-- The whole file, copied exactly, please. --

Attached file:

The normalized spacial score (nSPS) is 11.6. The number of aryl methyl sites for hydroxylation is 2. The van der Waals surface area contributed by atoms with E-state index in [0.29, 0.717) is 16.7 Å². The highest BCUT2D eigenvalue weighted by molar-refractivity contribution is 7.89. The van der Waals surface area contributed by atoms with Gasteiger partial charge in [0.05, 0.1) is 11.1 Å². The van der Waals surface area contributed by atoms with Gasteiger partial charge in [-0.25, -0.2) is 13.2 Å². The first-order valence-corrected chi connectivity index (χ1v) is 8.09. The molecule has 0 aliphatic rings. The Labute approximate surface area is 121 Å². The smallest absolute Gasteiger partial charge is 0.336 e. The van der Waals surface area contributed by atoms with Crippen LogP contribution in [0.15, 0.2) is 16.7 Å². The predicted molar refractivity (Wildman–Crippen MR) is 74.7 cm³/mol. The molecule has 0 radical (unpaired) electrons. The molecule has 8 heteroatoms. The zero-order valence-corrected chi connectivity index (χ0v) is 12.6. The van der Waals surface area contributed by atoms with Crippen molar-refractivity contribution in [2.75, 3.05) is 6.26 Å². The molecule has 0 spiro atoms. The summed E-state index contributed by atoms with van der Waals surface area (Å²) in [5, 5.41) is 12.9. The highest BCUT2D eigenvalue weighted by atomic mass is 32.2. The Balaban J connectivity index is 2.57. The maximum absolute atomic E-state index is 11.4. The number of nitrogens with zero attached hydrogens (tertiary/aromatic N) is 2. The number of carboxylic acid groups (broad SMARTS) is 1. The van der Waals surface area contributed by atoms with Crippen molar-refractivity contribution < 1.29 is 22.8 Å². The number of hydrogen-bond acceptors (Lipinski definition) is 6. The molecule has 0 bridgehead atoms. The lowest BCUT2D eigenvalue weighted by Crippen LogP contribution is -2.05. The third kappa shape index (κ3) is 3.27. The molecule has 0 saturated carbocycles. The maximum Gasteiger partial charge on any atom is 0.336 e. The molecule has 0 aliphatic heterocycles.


The normalized spacial score (nSPS) is 11.6. The number of aryl methyl sites for hydroxylation is 2. The van der Waals surface area contributed by atoms with E-state index in [0.29, 0.717) is 16.7 Å². The highest BCUT2D eigenvalue weighted by molar-refractivity contribution is 7.89. The van der Waals surface area contributed by atoms with Gasteiger partial charge in [0.05, 0.1) is 11.1 Å². The van der Waals surface area contributed by atoms with Gasteiger partial charge in [-0.25, -0.2) is 13.2 Å². The first-order valence-corrected chi connectivity index (χ1v) is 8.09. The molecule has 0 aliphatic rings. The Labute approximate surface area is 121 Å². The smallest absolute Gasteiger partial charge is 0.336 e. The van der Waals surface area contributed by atoms with Crippen LogP contribution in [0.15, 0.2) is 16.7 Å². The predicted molar refractivity (Wildman–Crippen MR) is 74.7 cm³/mol. The molecule has 0 radical (unpaired) electrons. The molecule has 8 heteroatoms. The zero-order valence-corrected chi connectivity index (χ0v) is 12.6. The van der Waals surface area contributed by atoms with Crippen molar-refractivity contribution in [2.75, 3.05) is 6.26 Å². The molecule has 0 spiro atoms. The summed E-state index contributed by atoms with van der Waals surface area (Å²) in [5, 5.41) is 12.9. The highest BCUT2D eigenvalue weighted by atomic mass is 32.2. The Balaban J connectivity index is 2.57. The maximum absolute atomic E-state index is 11.4. The number of nitrogens with zero attached hydrogens (tertiary/aromatic N) is 2. The number of carboxylic acid groups (broad SMARTS) is 1. The van der Waals surface area contributed by atoms with Crippen molar-refractivity contribution < 1.29 is 22.8 Å². The number of hydrogen-bond acceptors (Lipinski definition) is 6. The molecule has 0 bridgehead atoms. The lowest BCUT2D eigenvalue weighted by Crippen LogP contribution is -2.05. The third kappa shape index (κ3) is 3.27. The molecule has 0 saturated carbocycles. The maximum Gasteiger partial charge on any atom is 0.336 e. The molecule has 0 aliphatic heterocycles.